Monday, January 31, 2005


Some day you're going to be on Jeopardy, trailing as the show's end approaches, and as the new categories are being posted you'll hear Alex Trebek say, "Things about Steve Kipner," and a wave of relaxation will flood through your body is you realize you're about to win it all. And that's why you read this blog.

We previously met Steve when he was a member of Skyband (or, if you're just coming to this blog, you met him when you heard a little tune he co-wrote called Genie In A Bottle or possibly another one called Physical). Just before Skyband, he was involved in a short-lived group called Friends who released one self-titled album in 1973 on the MGM label. As you can see above, Steve's excellent taste in band names and cover art didn't start with Skyband (it didn't start with Friends either, but we'll get to that some other day).

On Friday, I posted what's probably the standout track from the Friends album, their cover/rewrite of The Easybeats' Good Times. Kipner and Co. gave that song a mostly new set of lyrics, a new title (Gonna Have A Good Time), and a new set of writer's credits. Here's the original track. I go back and forth on which one I prefer. The Easybeats version is rawer and the vocals have more personality, but I think that the Friends version's lyrical changes work well, and I prefer the way Friends do the chorus. If you've ever listened to a rock radio station on a Friday, you've almost certainly heard the Easybeats song Friday On My Mind, at least via a cover version.

Hey, this is the first Kipner project we've encountered thus far where the credits actually tell us who's who in the band (don't forget that he was in the mysterious Fut as well). You can click the photo below to get a close-up:

...and while I'm slightly dubious about some of the claims made on the back cover (were Tin Tin really produced by "the Bee Gees" and did Steve really co-write "Toast And Marmalade For Tea") there's no denying that his bandmates are one Darryl Cotton (formerly of Aussie band Zoot, home of one Rick Springfield) and Michael Lloyd (famous producer and former member of The West Coast Pop Art Experimental Band). I didn't post them, but inside the gatefold of this album there are lots of photos of Steve, Darryl, and Michael singing, strumming, being friends, and running down the sidewalk as if they're auditioning to be in The Monkees.

So what was my reaction on first hearing all this musical talent?
"God, what crap!"

I wasn't completely right, but lets say right off that Friends were no Skyband, and nothing on the album has the same energy as the Easybeats cover, which really sticks out like a sore thumb. For the record, this has never come out on CD, and was apparently pulled from stores early on when Michael Lloyd left MGM.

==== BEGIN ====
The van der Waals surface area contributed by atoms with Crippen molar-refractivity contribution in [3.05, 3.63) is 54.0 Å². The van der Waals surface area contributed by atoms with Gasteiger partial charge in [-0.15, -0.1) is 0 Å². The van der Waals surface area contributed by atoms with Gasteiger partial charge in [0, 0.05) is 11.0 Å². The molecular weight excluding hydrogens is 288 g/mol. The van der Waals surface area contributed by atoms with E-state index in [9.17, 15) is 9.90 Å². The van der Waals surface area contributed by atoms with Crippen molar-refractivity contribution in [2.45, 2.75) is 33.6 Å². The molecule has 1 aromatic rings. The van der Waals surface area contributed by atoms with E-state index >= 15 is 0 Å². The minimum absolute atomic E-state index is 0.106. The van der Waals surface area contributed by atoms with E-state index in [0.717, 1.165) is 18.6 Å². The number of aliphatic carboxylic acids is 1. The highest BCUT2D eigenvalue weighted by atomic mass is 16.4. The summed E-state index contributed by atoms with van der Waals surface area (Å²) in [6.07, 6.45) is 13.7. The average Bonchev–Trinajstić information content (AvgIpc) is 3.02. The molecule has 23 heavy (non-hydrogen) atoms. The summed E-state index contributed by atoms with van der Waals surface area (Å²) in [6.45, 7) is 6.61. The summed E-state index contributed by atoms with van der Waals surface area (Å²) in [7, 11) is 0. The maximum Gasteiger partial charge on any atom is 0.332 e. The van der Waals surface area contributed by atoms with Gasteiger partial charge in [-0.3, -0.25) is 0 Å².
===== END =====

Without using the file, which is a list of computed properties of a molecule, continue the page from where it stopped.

In the end, I've softened my opposition, and actually enjoyed this album quite a bit, but I wouldn't mock anyone who didn't feel the same way: my taste has been pretty strange lately. I'm posting some of the tracks I like best below, with brief comments. Of the Steve Kipner projects I've heard thus far, though, this is probably the weakest.

Glamour Girl - the album opener sets the AM radio, early 70's tone of the record. Is that an ARP I hear? Kind of sugary, but I've come around to it.

She Knows - apparently every Steve Kipner album has to have one homage to a former musical era. This album actually has two. She Knows is like one of those Paul McCartney or John Lennon "50's songs" and I like this one a lot. The backing vocals remind me a lot of McCartney's Ram album.

Would You Laugh - and back to the sensitive stuff, sort of like the Bee Gees collaborating with solo Paul McCartney. Probably one of the best soft tracks on the album. Nice bridge!

Applecart - Starts out really promising, like it's going to be It Don't Come Easy, but then it turns into the song that the Rutles rejected in favor of Ouch! Ok, I ended up liking this one too.

Deep River Blues - and here's the song that Paul Williams rejected in favor of the entire soundtrack to Bugsy Malone. My wife said, "It's really stupid, but actually somewhat catchy." I'm guessing that we have Paul McCartney to blame for this one.

I've Known You So Long - has that Rhodes piano that's going to be behind every 70's schmaltzy ballad, but retains a tiny bit of 60's toughness. You can totally hear the space at the end of the song where the DJ should come in and back-announce it.

I wish I could end on a higher point, but I posted that higher point on Friday. Fans of soft pop should definitely check this out. It has a lot going for it as far as production and playing, and the singing is fine, but most of the material is -- let's be gracious -- kind of B- to B level.

As best as I can tell, the Easybeats were a big influence on this (Friends is an Easybeats album title) and I don't know them well, nor do I know Zoot, so I may be missing some obvious references.

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